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INVESTMENT

Is it worthwhile for expats in Germany to have an offshore pension plan?

If you've ever wondered whether it's a wise or cost-saving idea to invest in an offshore pension plan, there's a good chance you aren't alone. A tax expert for internationals based in Germany has given The Local some insight on the topic.

Is it worthwhile for expats in Germany to have an offshore pension plan?
Photo: DPA

This article is available to Members of The Local. Read more Membership Exclusives here.

Whether or not you plan on retiring soon, like many others across Deutschland you may already be saving for your pension. 

Offshore pension plans differ from usual pension plans in that they specifically allow people who live abroad or frequently move from country to country for work to contribute to a retirement plan outside of their usual place of residence.

But how beneficial (if at all) are they particularly for foreigners in the Bundesrepublik?

The costs for maintaining an offshore pension plan for foreigners here can be quite high, both on the commissions side and administrative costs side, financial advisor Patrick Ott told The Local.

As such, Ott usually advises expat clients in Germany to set up a new pension plan or use one which they have already set up in their own country, such as the 401(k) plan in the US, which is a retirement savings plan sponsored by an employer. Yet there are a few exceptions, Ott added. 

“It makes more sense to just open an account with a German or international platform for investing into investment funds directly rather than using an overly expensive offshore pension plan,” he said.

“There are only very few that do not work based on commissions and therefore the vast majority come with very high closing and running costs,” Ott added. One key criticism of offshore pension plans is that they're an expensive way to invest in the world stock market.

German pension plans are moreover usually tax subsidized, which isn't the case for many offshore retirement plans, according to Ott. Some of the big names in Germany include RIESTER (a pension plan specifically designed for families), RÜRUP (a pension for the self-employed) and betriebliche Altersvorsorge, or a company pension scheme.

While even simple private retirement plans in Germany – if set up correctly with high enough coverage for biological risks like sudden death – can be used for tax deferral, the vast majority of offshore pension plans fail to comply with the relevant German tax rules, Ott said.

When an offshore plan makes sense (and when it doesn't)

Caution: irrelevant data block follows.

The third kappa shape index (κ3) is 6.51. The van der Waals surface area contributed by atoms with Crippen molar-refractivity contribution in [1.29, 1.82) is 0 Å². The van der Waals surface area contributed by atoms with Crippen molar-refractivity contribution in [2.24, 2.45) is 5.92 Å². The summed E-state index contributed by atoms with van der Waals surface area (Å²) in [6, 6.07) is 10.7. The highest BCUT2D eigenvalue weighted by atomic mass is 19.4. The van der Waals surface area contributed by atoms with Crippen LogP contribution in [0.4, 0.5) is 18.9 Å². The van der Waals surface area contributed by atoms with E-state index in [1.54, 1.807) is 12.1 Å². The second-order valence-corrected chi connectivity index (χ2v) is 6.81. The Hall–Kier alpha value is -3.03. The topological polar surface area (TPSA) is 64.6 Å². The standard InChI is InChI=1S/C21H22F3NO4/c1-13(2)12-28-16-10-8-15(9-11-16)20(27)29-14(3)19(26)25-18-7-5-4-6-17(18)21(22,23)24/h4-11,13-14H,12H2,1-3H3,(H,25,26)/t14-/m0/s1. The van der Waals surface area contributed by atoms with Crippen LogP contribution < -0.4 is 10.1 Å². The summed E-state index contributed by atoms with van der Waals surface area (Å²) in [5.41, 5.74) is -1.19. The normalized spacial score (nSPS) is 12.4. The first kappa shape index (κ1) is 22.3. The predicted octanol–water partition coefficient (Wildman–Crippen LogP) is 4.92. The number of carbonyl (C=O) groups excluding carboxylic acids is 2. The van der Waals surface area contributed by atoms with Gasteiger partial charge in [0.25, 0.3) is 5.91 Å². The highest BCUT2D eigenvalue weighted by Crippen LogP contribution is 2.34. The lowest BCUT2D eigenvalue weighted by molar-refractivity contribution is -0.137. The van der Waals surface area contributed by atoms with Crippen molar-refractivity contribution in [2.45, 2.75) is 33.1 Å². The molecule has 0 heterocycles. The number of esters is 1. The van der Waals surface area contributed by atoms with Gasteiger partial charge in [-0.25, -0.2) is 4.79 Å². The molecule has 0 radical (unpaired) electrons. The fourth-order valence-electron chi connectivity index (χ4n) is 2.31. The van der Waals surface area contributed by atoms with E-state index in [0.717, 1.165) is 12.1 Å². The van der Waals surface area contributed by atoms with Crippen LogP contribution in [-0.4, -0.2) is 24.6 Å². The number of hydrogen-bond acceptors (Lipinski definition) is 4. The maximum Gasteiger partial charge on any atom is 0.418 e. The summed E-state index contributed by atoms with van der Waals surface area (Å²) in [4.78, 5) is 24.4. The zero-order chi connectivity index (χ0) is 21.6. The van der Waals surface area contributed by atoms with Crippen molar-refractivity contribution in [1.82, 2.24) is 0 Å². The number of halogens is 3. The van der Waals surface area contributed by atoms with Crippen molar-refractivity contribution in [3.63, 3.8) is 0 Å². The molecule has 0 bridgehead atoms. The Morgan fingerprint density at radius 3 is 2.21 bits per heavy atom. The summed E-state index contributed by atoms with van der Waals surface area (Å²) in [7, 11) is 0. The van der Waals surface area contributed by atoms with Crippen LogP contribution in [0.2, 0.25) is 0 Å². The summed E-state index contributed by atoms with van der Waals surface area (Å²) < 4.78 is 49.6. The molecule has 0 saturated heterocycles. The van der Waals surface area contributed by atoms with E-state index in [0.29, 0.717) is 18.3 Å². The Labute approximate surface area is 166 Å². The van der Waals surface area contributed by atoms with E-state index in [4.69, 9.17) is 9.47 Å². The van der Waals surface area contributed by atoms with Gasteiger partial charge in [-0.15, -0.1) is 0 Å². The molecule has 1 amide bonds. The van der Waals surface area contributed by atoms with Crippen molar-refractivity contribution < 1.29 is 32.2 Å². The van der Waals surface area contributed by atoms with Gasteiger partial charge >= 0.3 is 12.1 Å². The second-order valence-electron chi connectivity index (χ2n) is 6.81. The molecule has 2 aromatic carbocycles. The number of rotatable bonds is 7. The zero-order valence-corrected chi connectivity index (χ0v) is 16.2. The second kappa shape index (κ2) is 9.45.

Nevertheless, for globetrotters who know they’ll stay mobile in their work, such a plan could be wise. “An offshore pension plan would most likely be a huge advantage for someone who works globally and will move on to many countries for many years to come,” the tax expert said.

Ott recommends seeking out commission-free plans in which the advisor charges fees directly and only to the client. He finds them a “much more transparent and cost-reduced solution.” He also recommends passive investment funds, which are lower in costs than pension plans which are actively managed. 

But even if you decide to go with an offshore plan, Ott warns that “you won't have special tax advantages if you reside in Germany.” This is because German tax legislation – much like many other countries around the world – does not recognize offshore plans in their own tax legislation.

Photo: DPA

Starting this year, Germany has introduced a so-called ongoing taxation, meaning that a person “has to report profits even if they are only on paper every year.” This basically means that on your tax declaration, you would need to list the price of the fund at the beginning of the year and the price of the fund at the end of the year, with the difference being taxable profit in Germany.

In this regard, an offshore plan can have a slight advantage if it can work to defer those ongoing tax payments. But most of the offshore pension plans lack certain criteria under German law. Furthermore, since they undergo “transparent taxation” in Germany, their profits also need to be declared and taxed yearly.

Even if an offshore pension plan is not taxed at a high rate, the costs of setting one up can be prohibitively expensive, Ott emphasizes. Some plans could also cause serious problems among tax authorities, depending on the country of origin of the foreigner.

For example, there’s a German-US double tax recognition agreement, meaning that pension plans set up in Germany would not cause any issues for Americans, whereas an offshore plan could be problematic.

FOR MEMBERS: How to file taxes as an American in Germany

Looking at a foreigner's country of origin

If an expat snags a job in Germany, but is unsure whether they want to plant roots in Deutschland, they can simply continue to invest in their home country's plan, advises Ott. They wouldn’t have any tax advantages but wouldn’t have any disadvantages either, with the ability to pay into the already established plan of their native country.